Close your eyes (perhaps squint so you can still read this) and imagine this scenario: You are a junior in high school sitting in a class. Not just any class, but a class with your favorite teacher and your favorite subject. US History. AP US History to be exact. It’s the first day of class and your teacher begins to share the litany of topics you will study over the course of the year. Then she mentions the ACT you will take in the spring. The what?!? Your hopes of a riveting class are whisked away and replaced, instead, by anxiety of yet another impending test. So what do you do?
You learn. That’s what.
You learn that the ACT stands for American College Testing and that you need to take it to get into your university of choice. But it doesn’t have a history component, so why should you care about the ACT in your AP US History class?
You want an edge to getting into your first choice university, so naturally you will take the optional writing section of the ACT. Guess what. The prompts are about a social issue relevant to high school students. This generation doesn’t deal with prohibition, but think about other similarities you will learn about the 1920s and today’s historical concerns through your AP US History course.
Immigration quota, anyone?
In 1921, Congress passed immigration restrictions, particularly for individuals from Southern and Eastern European countries. In 2010, Arizona’s Senate Bill 1070 seeks to revise, amend, and enforce federal immigration laws.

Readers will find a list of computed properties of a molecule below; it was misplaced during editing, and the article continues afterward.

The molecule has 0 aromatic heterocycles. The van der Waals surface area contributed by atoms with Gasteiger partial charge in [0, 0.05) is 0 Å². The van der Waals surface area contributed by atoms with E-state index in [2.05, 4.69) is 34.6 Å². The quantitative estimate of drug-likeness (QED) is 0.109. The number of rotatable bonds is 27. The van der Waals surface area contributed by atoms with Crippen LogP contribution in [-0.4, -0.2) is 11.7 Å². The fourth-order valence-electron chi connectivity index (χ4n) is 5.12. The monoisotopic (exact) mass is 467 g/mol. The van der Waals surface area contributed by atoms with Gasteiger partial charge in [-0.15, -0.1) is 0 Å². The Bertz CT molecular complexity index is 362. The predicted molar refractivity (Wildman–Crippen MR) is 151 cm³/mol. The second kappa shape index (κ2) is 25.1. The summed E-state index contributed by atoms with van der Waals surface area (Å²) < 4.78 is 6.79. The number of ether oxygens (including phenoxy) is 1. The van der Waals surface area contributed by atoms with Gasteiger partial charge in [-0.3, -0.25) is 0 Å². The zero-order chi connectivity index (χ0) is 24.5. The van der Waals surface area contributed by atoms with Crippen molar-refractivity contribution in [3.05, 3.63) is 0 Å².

How about some trickle-down economics?
“We in America today are nearer to the final triumph over poverty than ever before in the history of any land… we shall soon, with the help of God, be in sight of the day when poverty will be banished from this nation.”
– Presidential candidate Herbert Hoover, 1928
During the Great Depression the phrase “trickle-down” was used to describe the thought that if money was appropriated to the wealthy that it would “trickle-down” to those below, as was supposed to happen in the 1920s with the astronomical rise of the stock market. As if money dripped down from a leaky faucet. President Ronald Reagan re-introduced this in the 1980s, although his administration called it “supply-side” economics because it had a nicer ring to it than its negative predecessor. The gap between classes widens.
Making any connections yet?
Now, open your eyes. Take your connections and go show that silly old AP US History class and subsequent ACT who’s boss.